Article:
- Find your own rhythmFind a way that works and make it a routine. Blogging requires consistency. You cannot do one thing one time and expect it to sustain your blog. The SEO html markup you apply to one post isn't going to magically transform the others. You have to put the work in and get in the habit of putting the work in.
- Organize, organize, organizeWhen you're pressed for time, the last thing you want to do is spend ages trying to decide what to write about each day. Get organized and plan your blog posts up front. I've created a year long blog organizing kit you can download for free that will help you with this. It's that important. Each month, I plan out exactly what I'm going to post for the upcoming month. I tend to plan about two months ahead so I already know what I'm going to talk about on the second Thursday in May. I know when I'm going to publish seasonal and holiday posts and I know when I might have breaks in my content schedule to accept sponsored posts et cetera. I also keep track of my social media numbers: likes and followers and circles.
- Take advantage of scheduling programsEven with spending most of my time on the computer, I do not manually post each blog post or social media update. There's just not enough time in the day for that. Being organized and knowing what you plan on posting and when means you can take advantage of lulls in activity or days when you have more time and write two or three blog posts and schedule them to publish. You can do the same with social media.
I swear by Hootsuite, it's perfect for scheduling tweets and Facebook page posts and even group posts, they also have a G+ function, too. Email platforms like MadMimi* are great for staying engaged with your RSS subscribers. I don't send out a newsletter yet, but I do send out weekly recaps of my posts via RSS. I set this up last year via MadMimi and I've not changed a thing. I don't have to do anything at all and every Monday morning, MadMimi pulls the last week's posts and inserts them into a beautiful email template that I created. The email then gets sent to all of my RSS subscribers and MadMimi sends me an email letting me know if the emails were sent successfully. Easy, peasy and flawless. Don't kill yourself trying to stay on top of posting to every social media platform: schedule it and forget about it until you have time to act on it.
- Prioritize promotion over content creation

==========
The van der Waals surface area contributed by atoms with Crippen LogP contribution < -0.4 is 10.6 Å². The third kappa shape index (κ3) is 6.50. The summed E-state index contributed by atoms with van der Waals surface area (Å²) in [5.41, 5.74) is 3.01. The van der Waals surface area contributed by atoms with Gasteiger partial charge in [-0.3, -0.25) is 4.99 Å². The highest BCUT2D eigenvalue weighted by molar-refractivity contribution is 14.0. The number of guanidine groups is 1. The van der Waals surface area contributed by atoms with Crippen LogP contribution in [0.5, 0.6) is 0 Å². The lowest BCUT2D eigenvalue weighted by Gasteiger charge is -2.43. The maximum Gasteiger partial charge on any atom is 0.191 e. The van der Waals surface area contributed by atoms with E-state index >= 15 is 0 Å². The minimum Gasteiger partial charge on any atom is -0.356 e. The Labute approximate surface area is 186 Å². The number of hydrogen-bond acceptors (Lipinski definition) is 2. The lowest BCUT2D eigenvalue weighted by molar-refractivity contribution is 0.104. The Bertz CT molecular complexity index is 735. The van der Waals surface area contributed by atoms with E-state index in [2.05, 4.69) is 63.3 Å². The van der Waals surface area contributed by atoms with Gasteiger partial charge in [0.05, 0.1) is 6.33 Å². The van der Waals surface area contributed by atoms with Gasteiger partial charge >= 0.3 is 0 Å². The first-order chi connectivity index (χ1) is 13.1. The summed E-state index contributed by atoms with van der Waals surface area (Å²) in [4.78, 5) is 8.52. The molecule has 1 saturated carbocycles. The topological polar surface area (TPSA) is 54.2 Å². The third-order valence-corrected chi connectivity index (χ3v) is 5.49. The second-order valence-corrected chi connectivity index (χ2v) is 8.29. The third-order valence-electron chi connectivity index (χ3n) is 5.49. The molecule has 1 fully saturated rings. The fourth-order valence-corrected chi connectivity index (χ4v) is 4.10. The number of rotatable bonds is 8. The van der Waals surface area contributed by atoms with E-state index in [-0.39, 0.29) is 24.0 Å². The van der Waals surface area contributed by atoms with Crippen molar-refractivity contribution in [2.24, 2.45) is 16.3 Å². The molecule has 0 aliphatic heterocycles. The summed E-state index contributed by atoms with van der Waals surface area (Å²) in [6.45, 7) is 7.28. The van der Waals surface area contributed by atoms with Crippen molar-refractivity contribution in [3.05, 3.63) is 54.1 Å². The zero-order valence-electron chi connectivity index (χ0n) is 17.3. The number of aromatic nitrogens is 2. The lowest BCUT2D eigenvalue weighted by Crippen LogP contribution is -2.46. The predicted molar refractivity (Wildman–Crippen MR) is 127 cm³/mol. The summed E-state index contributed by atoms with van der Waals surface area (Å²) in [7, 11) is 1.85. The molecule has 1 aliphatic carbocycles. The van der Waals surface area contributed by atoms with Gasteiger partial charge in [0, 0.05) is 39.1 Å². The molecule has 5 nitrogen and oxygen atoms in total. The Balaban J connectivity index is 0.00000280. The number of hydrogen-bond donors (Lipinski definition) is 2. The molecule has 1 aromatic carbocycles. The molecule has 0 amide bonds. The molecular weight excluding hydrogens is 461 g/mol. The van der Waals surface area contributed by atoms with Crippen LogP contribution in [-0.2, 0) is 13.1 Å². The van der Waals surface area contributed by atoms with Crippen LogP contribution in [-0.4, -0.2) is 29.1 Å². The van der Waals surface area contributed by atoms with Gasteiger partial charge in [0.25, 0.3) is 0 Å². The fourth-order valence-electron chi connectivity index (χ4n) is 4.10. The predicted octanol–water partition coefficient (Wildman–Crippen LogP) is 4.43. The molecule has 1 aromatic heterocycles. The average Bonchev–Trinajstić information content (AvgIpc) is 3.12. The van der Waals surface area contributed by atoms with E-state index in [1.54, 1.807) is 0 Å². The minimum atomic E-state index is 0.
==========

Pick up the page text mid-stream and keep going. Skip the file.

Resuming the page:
It seems like a weird thing to say because without content, no one would have a blog at all, but it's true. I heard a quote once that says "The best bloggers spend 25% of their time creating content and 75% of their time promoting it." It might seem daft, but it does make sense. If you think about, it takes a bit of time for a blog post to really take off and start raking in the pageviews. People need to read it and share it before you start to see any increase in momentum.
Half the time, my posts get the lowest views on the day they were published. After a day or two, I really start to see the post take off and by the end of the week, I've reached my current post view plateau. Current blog posts age well, especially holiday posts. For instance, for the end of September and all of the month of October, while I will most certainly be posting new Halloween recipes and posts, I'll spend more time pushing the Halloween posts from previous years and using those to drive traffic to my new posts. This is why blogging takes a few years to catch on. This is why you can't expect to have 40K followers in your first year and 500K pageviews a day. This is why getting back links and getting people to pin and stumble and +1 your content is the best thing you could ever do. Promote promote promote and then create. If you get this idea down, you could post less if you wanted to and still sustain the traffic to your blog.
- Recognize your achievementsDon't allow yourself to get so focused on where you want to be that you fail to see where you came from. Remember how I was saying my first idea of success was getting through the first year? And then it was getting sponsored posts? And then it was getting thousands of page views a day? That's me recognizing my achievements. Using a blog organizing kit and keeping track of my social media increases is me recognizing my achievements.
Have you seen all those bloggers who have cash giveaways when they reach 1,000 Pinterest followers or something similar? That's them recognizing their achievements. Blogging can seem daunting and it can be hard to juggle everything, but the point of this post is that you don't have to. If you use your blogging resources, set goals and find a rhythm that works for you, you won't have to feel stretched to the limit.
*an affiliate linkWhat's your attitude toward blogging?
Do you feel swamped and as if you are drowning in all the things you "have to do" and can't keep up?
What other tips do you have to have a successful blog without feeling suffocated by blogging?